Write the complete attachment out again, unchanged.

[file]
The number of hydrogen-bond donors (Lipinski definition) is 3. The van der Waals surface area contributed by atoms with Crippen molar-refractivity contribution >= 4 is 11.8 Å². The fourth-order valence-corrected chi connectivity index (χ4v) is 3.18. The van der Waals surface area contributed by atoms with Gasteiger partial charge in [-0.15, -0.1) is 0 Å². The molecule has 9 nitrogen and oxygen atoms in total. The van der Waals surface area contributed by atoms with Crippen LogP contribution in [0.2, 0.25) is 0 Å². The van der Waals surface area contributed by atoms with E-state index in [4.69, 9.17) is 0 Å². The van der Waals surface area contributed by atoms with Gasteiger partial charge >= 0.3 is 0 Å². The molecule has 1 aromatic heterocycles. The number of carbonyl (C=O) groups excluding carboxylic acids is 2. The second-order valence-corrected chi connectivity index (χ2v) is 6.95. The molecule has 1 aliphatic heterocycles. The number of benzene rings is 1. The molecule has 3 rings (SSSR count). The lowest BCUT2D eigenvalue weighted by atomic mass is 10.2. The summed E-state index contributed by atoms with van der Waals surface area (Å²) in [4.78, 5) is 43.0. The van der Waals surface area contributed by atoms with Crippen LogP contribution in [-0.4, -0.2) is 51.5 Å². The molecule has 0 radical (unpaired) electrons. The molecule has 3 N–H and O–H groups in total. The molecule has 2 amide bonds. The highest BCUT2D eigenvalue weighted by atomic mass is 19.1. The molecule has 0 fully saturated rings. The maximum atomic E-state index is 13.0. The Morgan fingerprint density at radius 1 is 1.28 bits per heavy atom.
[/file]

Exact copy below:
The number of hydrogen-bond donors (Lipinski definition) is 3. The van der Waals surface area contributed by atoms with Crippen molar-refractivity contribution >= 4 is 11.8 Å². The fourth-order valence-corrected chi connectivity index (χ4v) is 3.18. The van der Waals surface area contributed by atoms with Gasteiger partial charge in [-0.15, -0.1) is 0 Å². The molecule has 9 nitrogen and oxygen atoms in total. The van der Waals surface area contributed by atoms with Crippen LogP contribution in [0.2, 0.25) is 0 Å². The van der Waals surface area contributed by atoms with E-state index in [4.69, 9.17) is 0 Å². The van der Waals surface area contributed by atoms with Gasteiger partial charge >= 0.3 is 0 Å². The molecule has 1 aromatic heterocycles. The number of carbonyl (C=O) groups excluding carboxylic acids is 2. The second-order valence-corrected chi connectivity index (χ2v) is 6.95. The molecule has 1 aliphatic heterocycles. The number of benzene rings is 1. The molecule has 3 rings (SSSR count). The lowest BCUT2D eigenvalue weighted by atomic mass is 10.2. The summed E-state index contributed by atoms with van der Waals surface area (Å²) in [4.78, 5) is 43.0. The van der Waals surface area contributed by atoms with Crippen LogP contribution in [-0.4, -0.2) is 51.5 Å². The molecule has 0 radical (unpaired) electrons. The molecule has 3 N–H and O–H groups in total. The molecule has 2 amide bonds. The highest BCUT2D eigenvalue weighted by atomic mass is 19.1. The molecule has 0 fully saturated rings. The maximum atomic E-state index is 13.0. The Morgan fingerprint density at radius 1 is 1.28 bits per heavy atom.